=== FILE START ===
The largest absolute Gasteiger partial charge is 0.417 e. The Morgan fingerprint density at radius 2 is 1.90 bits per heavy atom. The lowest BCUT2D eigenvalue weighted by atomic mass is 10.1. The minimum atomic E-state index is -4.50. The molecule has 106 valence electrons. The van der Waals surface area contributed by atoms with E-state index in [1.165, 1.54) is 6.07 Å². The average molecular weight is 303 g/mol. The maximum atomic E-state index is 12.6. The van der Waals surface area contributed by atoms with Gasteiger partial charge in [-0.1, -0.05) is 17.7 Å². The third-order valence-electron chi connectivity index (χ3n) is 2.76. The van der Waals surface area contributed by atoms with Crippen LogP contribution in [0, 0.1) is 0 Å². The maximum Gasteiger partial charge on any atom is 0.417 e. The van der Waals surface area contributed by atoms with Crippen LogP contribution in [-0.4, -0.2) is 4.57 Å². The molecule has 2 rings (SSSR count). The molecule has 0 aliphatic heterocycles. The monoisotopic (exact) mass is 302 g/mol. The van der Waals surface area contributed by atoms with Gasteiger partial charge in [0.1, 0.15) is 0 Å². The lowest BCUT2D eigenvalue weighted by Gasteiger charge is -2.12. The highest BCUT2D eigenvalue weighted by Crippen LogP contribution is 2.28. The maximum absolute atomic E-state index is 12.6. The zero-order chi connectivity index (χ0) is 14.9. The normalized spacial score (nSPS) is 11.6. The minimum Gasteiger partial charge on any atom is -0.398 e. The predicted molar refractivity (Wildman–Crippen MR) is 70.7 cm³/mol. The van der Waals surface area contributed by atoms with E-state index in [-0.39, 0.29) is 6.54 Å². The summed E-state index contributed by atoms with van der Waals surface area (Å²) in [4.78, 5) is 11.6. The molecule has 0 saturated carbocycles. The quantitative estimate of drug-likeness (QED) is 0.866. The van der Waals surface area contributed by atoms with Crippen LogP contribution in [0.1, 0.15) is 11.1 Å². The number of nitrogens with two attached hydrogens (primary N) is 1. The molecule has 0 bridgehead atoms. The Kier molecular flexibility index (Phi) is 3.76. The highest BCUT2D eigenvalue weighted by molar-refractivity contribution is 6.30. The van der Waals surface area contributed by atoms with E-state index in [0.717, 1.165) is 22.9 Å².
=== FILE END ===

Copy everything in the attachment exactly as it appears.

The largest absolute Gasteiger partial charge is 0.417 e. The Morgan fingerprint density at radius 2 is 1.90 bits per heavy atom. The lowest BCUT2D eigenvalue weighted by atomic mass is 10.1. The minimum atomic E-state index is -4.50. The molecule has 106 valence electrons. The van der Waals surface area contributed by atoms with E-state index in [1.165, 1.54) is 6.07 Å². The average molecular weight is 303 g/mol. The maximum atomic E-state index is 12.6. The van der Waals surface area contributed by atoms with Gasteiger partial charge in [-0.1, -0.05) is 17.7 Å². The third-order valence-electron chi connectivity index (χ3n) is 2.76. The van der Waals surface area contributed by atoms with Crippen LogP contribution in [0, 0.1) is 0 Å². The maximum Gasteiger partial charge on any atom is 0.417 e. The van der Waals surface area contributed by atoms with Crippen LogP contribution in [-0.4, -0.2) is 4.57 Å². The molecule has 2 rings (SSSR count). The molecule has 0 aliphatic heterocycles. The monoisotopic (exact) mass is 302 g/mol. The van der Waals surface area contributed by atoms with Gasteiger partial charge in [0.1, 0.15) is 0 Å². The lowest BCUT2D eigenvalue weighted by Gasteiger charge is -2.12. The highest BCUT2D eigenvalue weighted by Crippen LogP contribution is 2.28. The maximum absolute atomic E-state index is 12.6. The zero-order chi connectivity index (χ0) is 14.9. The normalized spacial score (nSPS) is 11.6. The minimum Gasteiger partial charge on any atom is -0.398 e. The predicted molar refractivity (Wildman–Crippen MR) is 70.7 cm³/mol. The van der Waals surface area contributed by atoms with E-state index in [-0.39, 0.29) is 6.54 Å². The summed E-state index contributed by atoms with van der Waals surface area (Å²) in [4.78, 5) is 11.6. The molecule has 0 saturated carbocycles. The quantitative estimate of drug-likeness (QED) is 0.866. The van der Waals surface area contributed by atoms with Crippen LogP contribution in [0.1, 0.15) is 11.1 Å². The number of nitrogens with two attached hydrogens (primary N) is 1. The molecule has 0 bridgehead atoms. The Kier molecular flexibility index (Phi) is 3.76. The highest BCUT2D eigenvalue weighted by molar-refractivity contribution is 6.30. The van der Waals surface area contributed by atoms with E-state index in [0.717, 1.165) is 22.9 Å².